How To Set Up A Synthetic Short Put

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by Gavin in Blog
March 17, 2022 2 comments
Synthetic short put

You may not have heard of a synthetic short put.

Despite this, you have almost certainly traded one.

This article will break down the synthetic short put trade, which creates a short put without selling a put at all.

We will then touch upon ways to implement synthetic short puts in a portfolio as well as have a discussion around different parallels in the options space.


The Basics: Setting up a Synthetic Short Put

The synthetic short put consists of the following:

We can see from this structure that we do not even need to trade a put at all to get the exposure of a short put.

Simply buy the shares and sell a call option for the put strike you would like to sell.

synthetic put option

If this structure looks remarkably familiar, it is because it is nothing ever than one of the most loved options structures, the covered call.

The graph above shows a short synthetic put. It also shows a covered call.

The risk profile is identical to a short 160 put option.

Let’s Fully Understand this…

If you trade covered calls, you are trading a short synthetic put which equates to selling a put.


short put position

Source: Mountain Dental

Some investors will trade covered calls because they believe they are a “conservative” option play, but they will avoid selling puts because they think they are “risky.”

his behavior makes no sense.

Each structure has the same risk exposures.

Try calling out one of these covered call investors as trading synthetic short puts, and you might as well be calling them a fraud!

Next time you can avoid the confrontation and refer them to this article.

Somehow “I love selling synthetic short puts” does not sound as catchy…

When Should I Trade Synthetic Short Puts/Covered Calls?

Short synthetic puts should be traded when an investor is bullish on an underlying but only expects a modest to moderate increase in the share price.

They also can be traded as part of a systematic strategy to generate additional yield in a portfolio.

For more on covered call strategies, click here

When Should I Choose Synthetic Short Puts Over Short Puts? 

Since a short and synthetic short put are essentially the same things, how should I know which one to trade?

It is an excellent question.

The answer is that it will not make much of a difference.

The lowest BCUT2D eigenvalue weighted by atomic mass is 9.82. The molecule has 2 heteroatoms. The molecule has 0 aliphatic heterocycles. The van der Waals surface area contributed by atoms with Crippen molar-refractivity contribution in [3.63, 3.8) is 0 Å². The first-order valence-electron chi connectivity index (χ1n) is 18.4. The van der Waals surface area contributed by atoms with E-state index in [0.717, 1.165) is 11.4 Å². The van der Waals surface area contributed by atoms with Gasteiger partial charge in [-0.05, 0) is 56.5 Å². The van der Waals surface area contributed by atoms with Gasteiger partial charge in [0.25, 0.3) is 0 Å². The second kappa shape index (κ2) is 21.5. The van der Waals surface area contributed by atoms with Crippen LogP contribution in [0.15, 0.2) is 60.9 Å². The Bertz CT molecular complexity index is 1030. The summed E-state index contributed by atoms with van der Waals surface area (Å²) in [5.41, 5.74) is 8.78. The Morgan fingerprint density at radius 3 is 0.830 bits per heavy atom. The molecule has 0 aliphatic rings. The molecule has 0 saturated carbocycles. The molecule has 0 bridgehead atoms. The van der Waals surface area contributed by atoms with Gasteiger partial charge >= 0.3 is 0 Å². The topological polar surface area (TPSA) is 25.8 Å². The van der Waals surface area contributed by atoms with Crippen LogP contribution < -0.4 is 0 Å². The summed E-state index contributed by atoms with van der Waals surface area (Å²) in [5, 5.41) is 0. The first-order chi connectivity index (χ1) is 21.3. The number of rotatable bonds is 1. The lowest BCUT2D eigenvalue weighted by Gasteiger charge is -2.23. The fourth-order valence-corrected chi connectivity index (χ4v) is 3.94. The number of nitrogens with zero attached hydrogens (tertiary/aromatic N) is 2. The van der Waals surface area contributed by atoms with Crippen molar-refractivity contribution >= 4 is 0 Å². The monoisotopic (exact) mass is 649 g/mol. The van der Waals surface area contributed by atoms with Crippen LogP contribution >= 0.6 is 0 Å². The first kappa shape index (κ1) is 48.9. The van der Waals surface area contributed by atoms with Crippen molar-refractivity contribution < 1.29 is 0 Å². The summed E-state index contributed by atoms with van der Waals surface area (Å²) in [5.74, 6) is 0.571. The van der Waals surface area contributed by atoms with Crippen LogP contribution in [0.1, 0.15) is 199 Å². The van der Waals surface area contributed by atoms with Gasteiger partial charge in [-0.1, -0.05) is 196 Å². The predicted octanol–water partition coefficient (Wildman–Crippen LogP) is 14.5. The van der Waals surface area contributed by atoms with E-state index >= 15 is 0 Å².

Despite this, there are some nuanced tips on choosing one strategy over another.

The most obvious time to choose a synthetic short put in a portfolio is when an investor already has shares of the company in their portfolio.

Instead of selling the shares and subsequently selling a put, the investor can sell a call.

This trade results in fewer transaction costs.

Another time to sell covered calls (or synthetic puts) over the short put has to do with liquidity.

There is a lot more liquidity in out-of-the-money calls than there is in in-the-money puts.

This is simply because the demand for them is higher.

The liquidity effect is usually negligible because a market maker will almost always provide liquidity between the spreads on in-the-money puts.

After all, they can turn around and trade a covered call neutralizing their exposures.

They will do this for almost nothing, so usually,  liquidity should not make a difference.

Nevertheless, if you feel the market maker is not giving you a fair mark on an in-the-money put, trading a covered call may be a better option.

Tax and Dividend Implications

A third reason may have to do with tax and dividends.

Depending on your country of residence, tax structure and income bracket, options and dividends can be taxed differently.

This can lead to one structure being advantageous over another.

These differences can be negligible for a smaller investor, but taxes become a more significant factor if you have a large account.

For investors who like to argue for trading covered calls because they get the dividend as oppose to selling puts, remind them that dividends are already factored into the put price; if they are not, the trade is an arbitrage.

So unless there is a tax consideration, there is no reason to favour one structure over another based on dividends or distributions.

These are some small nuances for when it may be better to trade a short synthetic put as opposed to selling a put.

If your trade doesn’t meet any of these criteria, you might sell a put as it requires one transaction instead of two.

Concluding Remarks

The short synthetic put is a way to get exposure to a short put option without trading a put at all.

While few have heard of it, it is also one of the most common option structures traded known as the covered call.

The short synthetic put, covered call and short put all have the exact same exposures, so an investor will benefit equally from one structure or another.

If you are undecided on which structure to pick, consider which one will have the lowest transaction costs, best liquidity and is preferable for your individual tax situation.

Trade safe!

Disclaimer: The information above is for educational purposes only and should not be treated as investment advice. The strategy presented would not be suitable for investors who are not familiar with exchange traded options. Any readers interested in this strategy should do their own research and seek advice from a licensed financial adviser.


  1. Pablo Sánchez says:

    Hi Gav,
    If a long call is equivalent to married put, and a covered call is equivalent to a short put, then a Poor Man Covered Call is equivalent to a collar trade (in other words: married put (long call) + short call 🙂

    1. Gavin says:

      Sort of, but not really. 🙂 A collar trade uses options with the same expiration date, whereas a PMCC has different expirations. So similar, but not the same.

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